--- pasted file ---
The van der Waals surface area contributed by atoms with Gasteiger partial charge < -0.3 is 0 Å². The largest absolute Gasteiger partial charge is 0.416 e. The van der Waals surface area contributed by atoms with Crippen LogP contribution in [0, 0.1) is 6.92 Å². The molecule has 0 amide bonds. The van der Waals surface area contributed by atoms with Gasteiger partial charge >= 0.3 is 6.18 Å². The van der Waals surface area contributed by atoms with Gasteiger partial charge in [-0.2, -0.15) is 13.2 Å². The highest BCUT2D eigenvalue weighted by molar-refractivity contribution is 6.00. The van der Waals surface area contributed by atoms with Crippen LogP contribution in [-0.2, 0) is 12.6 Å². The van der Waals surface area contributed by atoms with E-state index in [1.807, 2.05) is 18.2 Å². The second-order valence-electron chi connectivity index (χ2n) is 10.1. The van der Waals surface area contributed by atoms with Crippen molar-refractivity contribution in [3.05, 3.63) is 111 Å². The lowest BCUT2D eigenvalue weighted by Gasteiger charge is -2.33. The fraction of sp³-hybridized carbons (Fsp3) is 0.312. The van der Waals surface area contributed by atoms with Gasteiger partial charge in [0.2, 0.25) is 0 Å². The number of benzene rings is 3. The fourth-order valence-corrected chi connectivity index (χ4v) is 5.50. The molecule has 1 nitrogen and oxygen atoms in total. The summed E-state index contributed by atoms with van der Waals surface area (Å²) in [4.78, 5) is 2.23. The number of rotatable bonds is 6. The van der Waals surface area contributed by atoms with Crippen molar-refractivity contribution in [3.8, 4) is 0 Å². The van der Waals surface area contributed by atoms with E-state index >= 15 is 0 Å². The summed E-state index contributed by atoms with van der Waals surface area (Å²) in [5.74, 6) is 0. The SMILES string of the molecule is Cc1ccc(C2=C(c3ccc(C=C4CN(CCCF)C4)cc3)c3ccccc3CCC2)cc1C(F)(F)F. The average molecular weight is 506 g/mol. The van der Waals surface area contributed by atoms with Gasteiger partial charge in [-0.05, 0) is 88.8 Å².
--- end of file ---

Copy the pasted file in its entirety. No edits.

The van der Waals surface area contributed by atoms with Gasteiger partial charge < -0.3 is 0 Å². The largest absolute Gasteiger partial charge is 0.416 e. The van der Waals surface area contributed by atoms with Crippen LogP contribution in [0, 0.1) is 6.92 Å². The molecule has 0 amide bonds. The van der Waals surface area contributed by atoms with Gasteiger partial charge >= 0.3 is 6.18 Å². The van der Waals surface area contributed by atoms with Gasteiger partial charge in [-0.2, -0.15) is 13.2 Å². The highest BCUT2D eigenvalue weighted by molar-refractivity contribution is 6.00. The van der Waals surface area contributed by atoms with Crippen LogP contribution in [-0.2, 0) is 12.6 Å². The van der Waals surface area contributed by atoms with E-state index in [1.807, 2.05) is 18.2 Å². The second-order valence-electron chi connectivity index (χ2n) is 10.1. The van der Waals surface area contributed by atoms with Crippen molar-refractivity contribution in [3.05, 3.63) is 111 Å². The lowest BCUT2D eigenvalue weighted by Gasteiger charge is -2.33. The fraction of sp³-hybridized carbons (Fsp3) is 0.312. The van der Waals surface area contributed by atoms with Gasteiger partial charge in [0.2, 0.25) is 0 Å². The number of benzene rings is 3. The fourth-order valence-corrected chi connectivity index (χ4v) is 5.50. The molecule has 1 nitrogen and oxygen atoms in total. The summed E-state index contributed by atoms with van der Waals surface area (Å²) in [4.78, 5) is 2.23. The number of rotatable bonds is 6. The van der Waals surface area contributed by atoms with Crippen molar-refractivity contribution in [3.8, 4) is 0 Å². The van der Waals surface area contributed by atoms with E-state index >= 15 is 0 Å². The summed E-state index contributed by atoms with van der Waals surface area (Å²) in [5.74, 6) is 0. The SMILES string of the molecule is Cc1ccc(C2=C(c3ccc(C=C4CN(CCCF)C4)cc3)c3ccccc3CCC2)cc1C(F)(F)F. The average molecular weight is 506 g/mol. The van der Waals surface area contributed by atoms with Gasteiger partial charge in [-0.05, 0) is 88.8 Å².